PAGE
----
Amazon.com is shipping its latest-generation Kindle to customers Aug. 25, two days ahead of the previously announced release date. In the month since its unveiling, according to the online retailer, the new device is on pace to outsell its predecessors.
Although Amazon habitually refuses to offer shipment data related to its e-reader franchise, if those sales numbers prove authentic, it would suggest the Kindle is holding its own against the combined threat of the Apple iPad and other e-readers saturating the market. Amazon's U.S. Kindle Store now holds more than 670,000 e-books, with roughly a third of those added in the past seven months.
Amazon announced the third-generation Kindle July 28, revealing a device with a higher-contrast e-ink screen, longer battery life, Wikipedia access, support for password-protected PDFs and a more lightweight body. The Kindle retails for $189, while a WiFi-only version costs $139. Within days of that announcement, Amazon posted a "temporarily sold out" on the Kindle page.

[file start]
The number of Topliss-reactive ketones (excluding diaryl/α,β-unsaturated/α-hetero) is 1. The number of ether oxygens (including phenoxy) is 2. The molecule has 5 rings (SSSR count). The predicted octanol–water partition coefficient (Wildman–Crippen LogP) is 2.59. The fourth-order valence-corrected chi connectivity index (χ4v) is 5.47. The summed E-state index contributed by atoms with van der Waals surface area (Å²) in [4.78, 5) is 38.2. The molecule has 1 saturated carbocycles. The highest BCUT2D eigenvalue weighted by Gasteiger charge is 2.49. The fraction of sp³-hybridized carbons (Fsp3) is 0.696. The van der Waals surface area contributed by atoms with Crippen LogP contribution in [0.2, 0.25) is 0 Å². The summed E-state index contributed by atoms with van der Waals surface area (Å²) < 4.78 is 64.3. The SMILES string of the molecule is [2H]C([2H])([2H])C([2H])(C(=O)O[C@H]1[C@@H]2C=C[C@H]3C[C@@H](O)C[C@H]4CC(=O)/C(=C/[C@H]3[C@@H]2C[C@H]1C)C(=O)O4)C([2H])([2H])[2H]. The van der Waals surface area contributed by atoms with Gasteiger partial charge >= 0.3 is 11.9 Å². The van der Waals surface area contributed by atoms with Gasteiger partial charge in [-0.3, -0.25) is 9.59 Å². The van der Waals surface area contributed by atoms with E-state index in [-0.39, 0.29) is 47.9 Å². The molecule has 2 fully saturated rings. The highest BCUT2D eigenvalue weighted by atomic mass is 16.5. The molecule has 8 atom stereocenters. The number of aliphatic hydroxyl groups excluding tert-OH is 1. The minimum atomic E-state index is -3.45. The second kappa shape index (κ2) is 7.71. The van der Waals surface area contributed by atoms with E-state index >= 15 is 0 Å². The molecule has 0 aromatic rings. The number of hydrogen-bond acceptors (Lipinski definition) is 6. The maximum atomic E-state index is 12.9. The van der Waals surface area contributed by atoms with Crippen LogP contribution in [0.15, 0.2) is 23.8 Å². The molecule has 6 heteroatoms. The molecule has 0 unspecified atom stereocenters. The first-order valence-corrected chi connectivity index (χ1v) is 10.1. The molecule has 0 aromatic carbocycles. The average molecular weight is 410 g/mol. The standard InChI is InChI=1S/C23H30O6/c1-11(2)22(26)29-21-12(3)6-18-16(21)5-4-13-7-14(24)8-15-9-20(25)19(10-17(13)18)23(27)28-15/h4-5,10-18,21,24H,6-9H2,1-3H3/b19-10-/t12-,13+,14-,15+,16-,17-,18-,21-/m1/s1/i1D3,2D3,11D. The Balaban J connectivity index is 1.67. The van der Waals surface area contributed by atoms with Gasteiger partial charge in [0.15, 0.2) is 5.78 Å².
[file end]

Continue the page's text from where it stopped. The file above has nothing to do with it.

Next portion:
The Kindle WiFi's sticker price undercuts that of Barnes & Noble's Nook WiFi by $10, yet another move in the long-running price war between the two booksellers. On June 21, hours after Barnes & Noble dropped the cost of its original Nook to $189, Amazon matched that price for the Kindle.
A few days after the new Kindle's debut, two downloadable puzzle games appeared in the Kindle Store. That seemed an attempt to match the Nook's selection of Android-based games, and the latest in the rivals' efforts to load more software applications onto their respective devices. In January, Amazon announced a Kindle SDK (software development kit) for developers to create games and applications for the platform, and deliver them via Amazon Whispernet; the Nook's newer software features include "Read In Store," which allows the device's users to browse the retailer's e-library for free inside any Barnes & Noble location.
Despite those battles for mind- and market-share within the e-reader segment, both Amazon and Barnes & Noble may face their biggest threat in the form of the Apple iPad, which includes an e-reader application.
"Last night, Apple stated it has shipped 3.27 [million] iPads since the April product launch, surpassing our estimate for an installed base of [around 3 million] Amazon Kindles to date despite supply constraints," Marianne Wolk, an analyst with Susquehanna Financial Group, wrote in a co-authored July 21 analyst report. "As [Apple's] supply constraints ease, Apple iPad shipments should ramp and it could ship as many as 12 to 15 [million] iPads in 2010-a compelling base for publishers to consider."